Winter’s Grey and Sparkling White

Snow on Bush

Saturday afternoon the snow started slowly. Being warm the flakes became thick. I started my walk catching some of it, missing most of it. I am not aware enough to be aware of everything. I must leave some for the saint’s creative contemplation or the monk’s mindful meditation.

The snow came down thicker and more beautifully as I walked back through sparkling white. I did not expect so late in my grey year to have so many blessings as if my impatience and despair had been forgiven.



Text: Linked to dVerse Haibun Monday.  Björn is hosting with the theme “grey”.  I am also linking to Debbie Roth’s Forgiving Fridays.

Photos: “Snow on Bush”, above, and “Snow on Branch”, below.

Snow on Branch

Author: Frank Hubeny

I enjoy walking, poetry and short prose as well as taking pictures with my phone.

73 thoughts on “Winter’s Grey and Sparkling White”

  1. The last paragraph of this is so beautiful Frank and speaks of a life lived well. I also like leaving some of the awareness for meditation. I just caught the tailfeathers of owl but I’m glad you didn’t miss it! 🙂

    Liked by 2 people

  2. You asked about Grace a while ago in one of your prompts for Dverse – I think this answers it perfectly: ‘I did not expect so late in my grey year to have so many blessings as if my impatience and despair had been forgiven.’ The haiku was delightful.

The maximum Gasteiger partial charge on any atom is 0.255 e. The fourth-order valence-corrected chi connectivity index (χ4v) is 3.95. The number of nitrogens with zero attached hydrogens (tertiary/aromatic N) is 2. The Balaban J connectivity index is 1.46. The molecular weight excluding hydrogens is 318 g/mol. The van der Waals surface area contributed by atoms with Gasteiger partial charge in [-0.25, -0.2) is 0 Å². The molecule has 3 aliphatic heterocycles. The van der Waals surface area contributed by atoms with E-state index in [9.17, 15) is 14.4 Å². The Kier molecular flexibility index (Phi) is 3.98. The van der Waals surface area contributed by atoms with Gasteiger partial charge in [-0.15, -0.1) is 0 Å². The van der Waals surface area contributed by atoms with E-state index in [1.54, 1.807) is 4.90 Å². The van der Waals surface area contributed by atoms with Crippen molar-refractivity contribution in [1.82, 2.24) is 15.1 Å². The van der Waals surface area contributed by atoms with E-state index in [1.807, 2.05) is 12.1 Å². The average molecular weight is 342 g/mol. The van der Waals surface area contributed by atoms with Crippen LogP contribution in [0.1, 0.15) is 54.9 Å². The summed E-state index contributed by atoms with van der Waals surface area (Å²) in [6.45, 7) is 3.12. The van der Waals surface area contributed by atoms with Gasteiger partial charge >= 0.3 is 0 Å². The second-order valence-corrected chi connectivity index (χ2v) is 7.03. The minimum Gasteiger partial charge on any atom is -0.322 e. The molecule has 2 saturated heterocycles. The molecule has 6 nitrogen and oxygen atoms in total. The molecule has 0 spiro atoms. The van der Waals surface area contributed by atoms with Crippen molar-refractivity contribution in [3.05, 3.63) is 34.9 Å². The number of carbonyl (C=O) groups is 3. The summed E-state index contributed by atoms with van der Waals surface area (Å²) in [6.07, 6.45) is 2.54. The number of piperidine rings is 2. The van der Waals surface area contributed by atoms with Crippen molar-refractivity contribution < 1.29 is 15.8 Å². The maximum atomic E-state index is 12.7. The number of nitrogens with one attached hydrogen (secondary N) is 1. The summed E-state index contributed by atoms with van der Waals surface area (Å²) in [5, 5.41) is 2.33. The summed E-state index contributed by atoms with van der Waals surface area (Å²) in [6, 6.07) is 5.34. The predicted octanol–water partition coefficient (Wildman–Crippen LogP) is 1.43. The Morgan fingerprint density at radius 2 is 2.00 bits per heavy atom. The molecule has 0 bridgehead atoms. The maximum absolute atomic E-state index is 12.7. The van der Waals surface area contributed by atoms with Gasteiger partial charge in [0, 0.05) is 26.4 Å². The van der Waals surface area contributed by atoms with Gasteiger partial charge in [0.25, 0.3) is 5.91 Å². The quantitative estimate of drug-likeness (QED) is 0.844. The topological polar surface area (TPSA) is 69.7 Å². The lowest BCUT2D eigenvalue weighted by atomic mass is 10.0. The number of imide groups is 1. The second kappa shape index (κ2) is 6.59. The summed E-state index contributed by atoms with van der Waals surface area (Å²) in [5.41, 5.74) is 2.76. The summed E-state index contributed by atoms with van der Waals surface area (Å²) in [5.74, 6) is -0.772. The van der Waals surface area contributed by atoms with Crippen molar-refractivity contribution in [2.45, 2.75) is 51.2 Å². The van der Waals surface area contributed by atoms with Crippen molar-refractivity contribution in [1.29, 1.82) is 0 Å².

Liked by 2 people

  3. Very nice Frank – the melding of the external and internal: the surprising beauty of the day and the poet’s reflections and sense of being forgiven. There’s also a nice sense of childish (perhaps) wonder in the last line of the haiku ‘look – he flies away’.

    Liked by 2 people

  4. I could feel the cold in the beautiful images and the words of the haibun, Frank! I like the sense of walking without a purpose in ‘I am not aware enough to be aware of everything’ and the mumbly alliteration of ‘monk’s mindful meditation’. You’ve topped it all off with an owl haiku, too.

    Liked by 2 people

  5. I enjoyed your walk through the snow, I learnt something from that walk, that the snowflakes comes down thicker when the day is warmer. And knowing that as we grow older we don’t really know all that much and have still more to learn. a very reflective haibun

    Liked by 2 people

  6. Frank, I saw your comment about missing so much, and what came forward for me is that you see so much. And what you miss, the hands of forgiveness gives to you as blessings of love. I wish I could put into words how enriching that I find your writing. Your including a white owl is especially moving, like the consciousness of wisdom overlooking us all! I’m honored to contribute this for #ForgivingFridays. Debbie

    Liked by 2 people

  7. “I did not expect so late in my grey year to have so many blessings as if my impatience and despair had been forgiven.”

    I gasped at the ending of you prose. You spun a beautiful, winter tale, and the ending really gave it punch, depth, and meaning. Loved the haiku also.

    Liked by 2 people

  8. I think this has to be one of my favourites of yours (although I’m sure I’ve said that before). I like the contemplative voice and I do think the monk isn’t the only one who is very mindful. You have share some very wise and insightful reflections. The haiku compliments them so well. Love it.

    Liked by 2 people

Comments are closed.

%d bloggers like this: